People’s knowledge about the world comes from many sources, including fictional ones such as movies and novels. In three experiments, we investigated how people learn and integrate information from fictional sources with their general world knowledge. Subjects read a series of short stories that contained information about the real world. After a short delay, all participants took a general knowledge test. Subjects did indeed use information from the stories to answer general knowledge questions. Prior reading of facts boosted participants’ abilities to produce both obscure and better-known facts, and the effect held for both correct and incorrect facts (misinformation). Repeated reading of the stories increased the effect. After a delay of one week, effects of story exposure were strongest for items that also had been tested in the first session. Subjects were aware of use of story information, but interestingly, story exposure also increased belief that the facts had been known prior to the experimental session, even for misinformation answers that were rarely produced without story reading.
In three experiments, we examined part-set cuing effects in younger and older adults. Participants listened to lists of category exemplars, and later recalled them. Across conditions, recall was uncued, or cued with a subset of studied items. In Experiment 1, younger and older adults were cued with some of the category names, and they remembered fewer never-cued categories as compared to a free recall condition. In Experiment 2, a similar effect was observed when the cues were category exemplars (as opposed to category names). There was also an age difference: by some measures, a small number of cues impaired older adults more than younger adults. In Experiment 3, we replicated this result and also found that older adults were disproportionately slow in the presence of cues. In all experiments, older adults showed robust part- set cuing effects and in some cases, they were disproportionately impaired by the cues.
Readers rely on fiction as a source of information, even when fiction contradicts relatively well-known facts about the world (Marsh, Meade, & Roediger, 2003). Of interest was whether readers could monitor fiction for errors, in order to reduce suggestibility. In Experiment 1, explicit warnings about errors in fiction did not reduce students’ reliance on stories. In Experiment 2, all subjects were warned before reading stories written at 6th or 12th grade reading levels. Even though 6th grade stories freed resources for monitoring, suggestibility was not reduced. In Experiment 3, suggestibility was reduced but not eliminated when subjects pressed a key each time they detected an error during story reading. Subjects do not appear to spontaneously monitor fiction for its veracity, but can do so if reminded on a trial-by-trial basis.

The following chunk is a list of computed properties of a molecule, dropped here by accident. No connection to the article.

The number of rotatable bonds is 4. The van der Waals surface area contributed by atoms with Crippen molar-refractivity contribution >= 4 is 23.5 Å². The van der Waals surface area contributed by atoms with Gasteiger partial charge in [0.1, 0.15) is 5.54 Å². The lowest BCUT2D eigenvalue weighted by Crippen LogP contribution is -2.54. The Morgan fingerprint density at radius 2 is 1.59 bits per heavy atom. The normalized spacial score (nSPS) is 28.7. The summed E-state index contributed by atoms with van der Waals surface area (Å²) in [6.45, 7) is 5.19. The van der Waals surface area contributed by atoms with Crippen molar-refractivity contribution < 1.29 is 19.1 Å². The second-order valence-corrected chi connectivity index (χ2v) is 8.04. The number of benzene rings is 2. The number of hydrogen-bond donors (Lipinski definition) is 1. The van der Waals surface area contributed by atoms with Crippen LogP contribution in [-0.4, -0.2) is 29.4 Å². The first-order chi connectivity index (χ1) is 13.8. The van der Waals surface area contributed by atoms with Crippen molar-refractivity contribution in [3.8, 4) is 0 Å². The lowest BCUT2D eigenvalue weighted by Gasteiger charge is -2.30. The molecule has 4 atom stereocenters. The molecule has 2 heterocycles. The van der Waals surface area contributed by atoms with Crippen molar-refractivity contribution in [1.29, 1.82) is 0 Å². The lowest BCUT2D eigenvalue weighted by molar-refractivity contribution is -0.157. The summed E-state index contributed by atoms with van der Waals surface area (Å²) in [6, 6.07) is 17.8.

The present review addresses whether multiple-choice tests may change knowledge even as they attempt to measure it. Overall, taking a multiple-choice test boosts performance on later tests, as compared to non-tested control conditions (the testing effect). This benefit is not limited to simple definitional questions, but holds for SAT II questions and for items designed to tap concepts at a higher level in Bloom’s (1956) taxonomy of educational objectives. Students, however, can also learn false facts from multiple-choice tests; testing leads to persistence of some multiple-choice lures on later general knowledge tests. Such persistence appears due to faulty reasoning rather than an increase in the familiarity of lures. Even though students may learn false facts from multiple-choice tests, the positive effects of testing outweigh this cost.
Of interest was whether prior testing of related words primes false memories in the Deese-Roediger-McDermott (DRM) paradigm. After studying lists of related words, subjects made old-new judgments about 0, 3, or 6 related items before being tested on critical non-presented lures. When the recognition test was self-paced, prior testing of list items led to faster false recognition judgments, but did not increase the rate of false alarms to lures from studied lists. Critically, this pattern changed when decision-making at test was speeded. When forced to respond quickly, presumably precluding the use of monitoring processes, clear test-induced priming effects were observed in the rate of false memories. The results are consistent with an activation-monitoring explanation of false memories and support that retrieving veridical memories can be a source of memory error.
In contrast to laboratory free recall (which emphasizes detailed and accurate remembering), conversational retellings depend upon the speaker’s goals, audience, and the social context more generally. Because memories are frequently retrieved in social contexts, retellings of events are often incomplete or distorted, with consequences for later memory. Selective rehearsal contributes to the memory effects, as does the schema activated during retelling. Retellings can be linked to memory errors observed in domains such as eyewitness testimony and flashbulb memories; in all of these situations, people retell events rather than engage in verbatim remembering.